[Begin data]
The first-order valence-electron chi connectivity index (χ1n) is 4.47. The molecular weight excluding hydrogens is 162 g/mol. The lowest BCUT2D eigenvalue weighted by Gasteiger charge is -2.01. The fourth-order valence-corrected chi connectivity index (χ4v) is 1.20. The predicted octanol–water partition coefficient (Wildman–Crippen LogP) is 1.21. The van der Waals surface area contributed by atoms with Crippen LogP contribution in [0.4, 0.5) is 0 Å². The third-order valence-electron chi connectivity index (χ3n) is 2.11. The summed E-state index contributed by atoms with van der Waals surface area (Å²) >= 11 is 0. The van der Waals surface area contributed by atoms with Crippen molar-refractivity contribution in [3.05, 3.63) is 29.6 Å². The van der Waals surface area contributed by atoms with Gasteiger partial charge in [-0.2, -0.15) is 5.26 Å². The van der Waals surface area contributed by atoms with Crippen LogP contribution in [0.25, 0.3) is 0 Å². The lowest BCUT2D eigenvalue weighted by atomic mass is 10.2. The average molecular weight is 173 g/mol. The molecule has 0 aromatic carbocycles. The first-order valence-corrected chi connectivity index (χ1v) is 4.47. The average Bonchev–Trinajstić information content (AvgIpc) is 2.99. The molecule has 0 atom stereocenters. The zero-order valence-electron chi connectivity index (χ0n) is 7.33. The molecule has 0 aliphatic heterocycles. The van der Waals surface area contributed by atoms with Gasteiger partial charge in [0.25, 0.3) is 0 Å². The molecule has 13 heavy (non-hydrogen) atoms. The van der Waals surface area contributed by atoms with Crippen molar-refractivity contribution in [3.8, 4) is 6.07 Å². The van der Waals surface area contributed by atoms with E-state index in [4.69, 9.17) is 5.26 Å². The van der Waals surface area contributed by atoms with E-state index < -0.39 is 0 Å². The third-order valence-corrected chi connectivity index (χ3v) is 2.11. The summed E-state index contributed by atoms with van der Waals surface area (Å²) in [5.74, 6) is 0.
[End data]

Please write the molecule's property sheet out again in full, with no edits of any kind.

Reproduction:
The first-order valence-electron chi connectivity index (χ1n) is 4.47. The molecular weight excluding hydrogens is 162 g/mol. The lowest BCUT2D eigenvalue weighted by Gasteiger charge is -2.01. The fourth-order valence-corrected chi connectivity index (χ4v) is 1.20. The predicted octanol–water partition coefficient (Wildman–Crippen LogP) is 1.21. The van der Waals surface area contributed by atoms with Crippen LogP contribution in [0.4, 0.5) is 0 Å². The third-order valence-electron chi connectivity index (χ3n) is 2.11. The summed E-state index contributed by atoms with van der Waals surface area (Å²) >= 11 is 0. The van der Waals surface area contributed by atoms with Crippen molar-refractivity contribution in [3.05, 3.63) is 29.6 Å². The van der Waals surface area contributed by atoms with Gasteiger partial charge in [-0.2, -0.15) is 5.26 Å². The van der Waals surface area contributed by atoms with Crippen LogP contribution in [0.25, 0.3) is 0 Å². The lowest BCUT2D eigenvalue weighted by atomic mass is 10.2. The average molecular weight is 173 g/mol. The molecule has 0 aromatic carbocycles. The first-order valence-corrected chi connectivity index (χ1v) is 4.47. The average Bonchev–Trinajstić information content (AvgIpc) is 2.99. The molecule has 0 atom stereocenters. The zero-order valence-electron chi connectivity index (χ0n) is 7.33. The molecule has 0 aliphatic heterocycles. The van der Waals surface area contributed by atoms with Gasteiger partial charge in [0.25, 0.3) is 0 Å². The molecule has 13 heavy (non-hydrogen) atoms. The van der Waals surface area contributed by atoms with Crippen molar-refractivity contribution in [3.8, 4) is 6.07 Å². The van der Waals surface area contributed by atoms with E-state index in [4.69, 9.17) is 5.26 Å². The van der Waals surface area contributed by atoms with E-state index < -0.39 is 0 Å². The third-order valence-corrected chi connectivity index (χ3v) is 2.11. The summed E-state index contributed by atoms with van der Waals surface area (Å²) in [5.74, 6) is 0.